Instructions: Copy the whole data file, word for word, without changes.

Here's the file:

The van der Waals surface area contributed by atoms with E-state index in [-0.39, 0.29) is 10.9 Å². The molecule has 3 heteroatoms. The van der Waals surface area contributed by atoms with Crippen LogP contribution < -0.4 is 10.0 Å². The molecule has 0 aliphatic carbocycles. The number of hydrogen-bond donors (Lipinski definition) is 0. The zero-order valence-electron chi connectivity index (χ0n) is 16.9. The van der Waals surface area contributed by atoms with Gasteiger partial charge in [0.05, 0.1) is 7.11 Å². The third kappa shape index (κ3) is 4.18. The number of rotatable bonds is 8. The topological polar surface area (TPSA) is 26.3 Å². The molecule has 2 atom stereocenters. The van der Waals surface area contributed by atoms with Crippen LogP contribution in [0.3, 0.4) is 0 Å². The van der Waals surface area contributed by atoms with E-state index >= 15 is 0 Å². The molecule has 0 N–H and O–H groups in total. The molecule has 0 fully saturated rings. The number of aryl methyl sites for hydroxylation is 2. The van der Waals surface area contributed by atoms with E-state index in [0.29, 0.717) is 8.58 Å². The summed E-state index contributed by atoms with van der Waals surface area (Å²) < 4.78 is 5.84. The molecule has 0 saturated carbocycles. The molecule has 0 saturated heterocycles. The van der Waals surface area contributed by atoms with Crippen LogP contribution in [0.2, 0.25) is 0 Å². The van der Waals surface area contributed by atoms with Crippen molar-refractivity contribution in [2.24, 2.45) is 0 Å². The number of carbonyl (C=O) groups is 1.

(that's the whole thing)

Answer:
The van der Waals surface area contributed by atoms with E-state index in [-0.39, 0.29) is 10.9 Å². The molecule has 3 heteroatoms. The van der Waals surface area contributed by atoms with Crippen LogP contribution < -0.4 is 10.0 Å². The molecule has 0 aliphatic carbocycles. The number of hydrogen-bond donors (Lipinski definition) is 0. The zero-order valence-electron chi connectivity index (χ0n) is 16.9. The van der Waals surface area contributed by atoms with Gasteiger partial charge in [0.05, 0.1) is 7.11 Å². The third kappa shape index (κ3) is 4.18. The number of rotatable bonds is 8. The topological polar surface area (TPSA) is 26.3 Å². The molecule has 2 atom stereocenters. The van der Waals surface area contributed by atoms with Crippen LogP contribution in [0.3, 0.4) is 0 Å². The van der Waals surface area contributed by atoms with E-state index >= 15 is 0 Å². The molecule has 0 N–H and O–H groups in total. The molecule has 0 fully saturated rings. The number of aryl methyl sites for hydroxylation is 2. The van der Waals surface area contributed by atoms with E-state index in [0.29, 0.717) is 8.58 Å². The summed E-state index contributed by atoms with van der Waals surface area (Å²) < 4.78 is 5.84. The molecule has 0 saturated carbocycles. The molecule has 0 saturated heterocycles. The van der Waals surface area contributed by atoms with Crippen LogP contribution in [0.2, 0.25) is 0 Å². The van der Waals surface area contributed by atoms with Crippen molar-refractivity contribution in [2.24, 2.45) is 0 Å². The number of carbonyl (C=O) groups is 1.